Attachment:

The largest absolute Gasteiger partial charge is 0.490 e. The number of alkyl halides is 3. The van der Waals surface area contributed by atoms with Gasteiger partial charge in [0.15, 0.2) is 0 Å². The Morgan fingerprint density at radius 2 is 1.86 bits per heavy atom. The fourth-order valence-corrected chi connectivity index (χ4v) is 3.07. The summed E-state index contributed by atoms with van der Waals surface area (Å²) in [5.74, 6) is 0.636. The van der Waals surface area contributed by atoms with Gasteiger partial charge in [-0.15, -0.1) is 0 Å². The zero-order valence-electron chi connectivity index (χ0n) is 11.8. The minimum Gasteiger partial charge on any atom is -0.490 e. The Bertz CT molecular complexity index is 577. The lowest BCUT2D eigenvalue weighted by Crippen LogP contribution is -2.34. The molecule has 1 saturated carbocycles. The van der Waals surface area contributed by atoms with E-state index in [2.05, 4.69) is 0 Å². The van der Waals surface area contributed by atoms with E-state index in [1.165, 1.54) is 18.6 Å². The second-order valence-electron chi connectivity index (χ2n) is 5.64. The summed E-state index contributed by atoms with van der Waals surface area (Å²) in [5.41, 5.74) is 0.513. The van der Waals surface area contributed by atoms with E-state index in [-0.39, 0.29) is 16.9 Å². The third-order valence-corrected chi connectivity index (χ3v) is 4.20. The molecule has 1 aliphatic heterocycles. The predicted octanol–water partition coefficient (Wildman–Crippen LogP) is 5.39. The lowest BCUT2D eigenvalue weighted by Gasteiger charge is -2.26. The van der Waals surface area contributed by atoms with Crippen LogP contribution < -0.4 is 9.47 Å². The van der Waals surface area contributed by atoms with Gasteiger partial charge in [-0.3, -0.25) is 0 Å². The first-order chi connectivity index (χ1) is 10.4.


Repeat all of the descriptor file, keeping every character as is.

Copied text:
The largest absolute Gasteiger partial charge is 0.490 e. The number of alkyl halides is 3. The van der Waals surface area contributed by atoms with Gasteiger partial charge in [0.15, 0.2) is 0 Å². The Morgan fingerprint density at radius 2 is 1.86 bits per heavy atom. The fourth-order valence-corrected chi connectivity index (χ4v) is 3.07. The summed E-state index contributed by atoms with van der Waals surface area (Å²) in [5.74, 6) is 0.636. The van der Waals surface area contributed by atoms with Gasteiger partial charge in [-0.15, -0.1) is 0 Å². The zero-order valence-electron chi connectivity index (χ0n) is 11.8. The minimum Gasteiger partial charge on any atom is -0.490 e. The Bertz CT molecular complexity index is 577. The lowest BCUT2D eigenvalue weighted by Crippen LogP contribution is -2.34. The molecule has 1 saturated carbocycles. The van der Waals surface area contributed by atoms with E-state index in [2.05, 4.69) is 0 Å². The van der Waals surface area contributed by atoms with E-state index in [1.165, 1.54) is 18.6 Å². The second-order valence-electron chi connectivity index (χ2n) is 5.64. The summed E-state index contributed by atoms with van der Waals surface area (Å²) in [5.41, 5.74) is 0.513. The van der Waals surface area contributed by atoms with E-state index in [-0.39, 0.29) is 16.9 Å². The third-order valence-corrected chi connectivity index (χ3v) is 4.20. The molecule has 1 aliphatic heterocycles. The predicted octanol–water partition coefficient (Wildman–Crippen LogP) is 5.39. The lowest BCUT2D eigenvalue weighted by Gasteiger charge is -2.26. The van der Waals surface area contributed by atoms with Crippen LogP contribution < -0.4 is 9.47 Å². The van der Waals surface area contributed by atoms with Gasteiger partial charge in [-0.3, -0.25) is 0 Å². The first-order chi connectivity index (χ1) is 10.4.